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Dalai Lama to visit Iowa in 2010

July 15, 2009

By MELANIE S. WELTE | Associated Press Writer
1:40 PM CDT, July 14, 2009
DES MOINES, Iowa - The Dalai Lama is coming to the University of 
Northern Iowa next year to share his views on education in a global 
society, the university announced Tuesday.

The 74-year-old Tibetan spiritual leader and Nobel Peace Prize 
laureate will visit the university in Cedar Falls on May 18. It's his 
first trip to Iowa.

"One of the ties we have to him and to the Tibet cause is that we've 
played a role in educating a lot of the Tibetan students that have 
come to the U.S.," said Kristi Marchesani, assistant director of 
admissions/international relations for UNI.

UNI is one of about 15 U.S. colleges that works with the Tibet Fund to 
provide scholarships to Tibetan students, UNI spokeswoman Rebecca 
Schultze said. The fund helps Tibetans improve their lives and 
preserve their cultural, religious and national identity.
The Tibet Fund usually sends one to two students to UNI each year to 
pursue master's degrees and enroll in other programs, said Tenzing 
Choephel, program coordinator for the Tibetan Scholarship Program, 
which is managed by the Tibet Fund. UNI has educated about 30 Tibetan 
students since 1994.

"After attending the educational institution at the University of 
Northern Iowa, they go back to India and work for the Tibetan 
communities where they'll be in the Tibetan refugee (area or 
community), Tibetan exile government or any Tibetan community 
service," he said.

The Dalai Lama's visit will include a public talk and interfaith 
religious service, although the details are still being worked out, 
Choephel said.

"Our invitation to his Holiness focused on celebrating education and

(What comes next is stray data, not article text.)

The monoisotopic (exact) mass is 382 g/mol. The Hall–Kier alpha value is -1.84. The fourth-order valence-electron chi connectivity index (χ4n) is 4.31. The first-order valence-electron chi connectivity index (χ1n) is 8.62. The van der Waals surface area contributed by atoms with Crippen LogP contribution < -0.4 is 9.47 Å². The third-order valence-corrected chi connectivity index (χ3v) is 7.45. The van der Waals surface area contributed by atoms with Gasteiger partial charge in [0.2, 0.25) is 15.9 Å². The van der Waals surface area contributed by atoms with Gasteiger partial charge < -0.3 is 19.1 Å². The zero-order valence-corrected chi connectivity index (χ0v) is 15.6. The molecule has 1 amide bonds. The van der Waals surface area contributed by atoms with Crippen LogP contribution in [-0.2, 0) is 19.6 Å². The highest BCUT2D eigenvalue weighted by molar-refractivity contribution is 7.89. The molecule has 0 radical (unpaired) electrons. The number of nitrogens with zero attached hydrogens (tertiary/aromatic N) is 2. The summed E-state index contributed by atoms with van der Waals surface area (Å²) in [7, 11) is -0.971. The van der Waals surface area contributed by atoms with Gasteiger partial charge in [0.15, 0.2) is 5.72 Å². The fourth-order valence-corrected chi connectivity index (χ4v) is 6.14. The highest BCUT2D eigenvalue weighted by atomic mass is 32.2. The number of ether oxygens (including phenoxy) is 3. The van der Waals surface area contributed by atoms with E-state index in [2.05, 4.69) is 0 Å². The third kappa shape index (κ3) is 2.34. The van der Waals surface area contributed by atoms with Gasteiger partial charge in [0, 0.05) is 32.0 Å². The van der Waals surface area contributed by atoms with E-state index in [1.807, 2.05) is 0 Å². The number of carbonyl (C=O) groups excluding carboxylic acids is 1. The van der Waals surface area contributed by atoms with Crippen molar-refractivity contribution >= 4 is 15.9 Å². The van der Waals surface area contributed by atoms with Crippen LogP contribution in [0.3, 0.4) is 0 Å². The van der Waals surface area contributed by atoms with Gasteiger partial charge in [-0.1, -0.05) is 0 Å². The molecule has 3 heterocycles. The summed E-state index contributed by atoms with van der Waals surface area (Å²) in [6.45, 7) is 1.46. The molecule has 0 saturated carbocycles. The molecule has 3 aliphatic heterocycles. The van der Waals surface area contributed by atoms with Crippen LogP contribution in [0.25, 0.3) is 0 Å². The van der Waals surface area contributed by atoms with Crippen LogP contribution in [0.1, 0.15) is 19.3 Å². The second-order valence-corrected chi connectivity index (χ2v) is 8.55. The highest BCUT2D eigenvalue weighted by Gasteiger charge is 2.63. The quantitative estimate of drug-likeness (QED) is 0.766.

talking about how the impact of education and maybe new ideas related 
to teacher education, especially considering his Holiness has always 
valued and talked a lot about the role of education," Marchesani said.

UNI has 465 international students from 70 counties, Marchesani said. 
Its largest population is from China, with 72 students.

The Dalai Lama, a Buddhist monk, is seen as a figure of moral 
authority in much of the world but deplored by China as a "wolf in 
monk's robes" who seeks Tibet's independence from China.

He has lived in India since fleeing Tibet following a failed 1959 
uprising against Chinese rule over the Himalayan region.

"We know that we have a little bit of a challenge. There will be an 
educational process in letting students know more about the Dalai Lama 
and his teachings and the challenges of the Tibetan community," 
Marchesani said.

Choephel said the Dalai Lama's trip to Iowa is part of a larger visit 
to the United States. Those details are still being worked out as 
well, he said.

UNI invited the Dalai Lama in 2007, and he accepted last summer. It is 
not unusual for him to accept offers to speak from universities, 
Choephel said.

"If you look at his visits in the U.S., almost 90 percent of his 
visits are to educational institutions," he said.

The Dalai Lama was in the U.S. in May, and he is scheduled to return 
in October.
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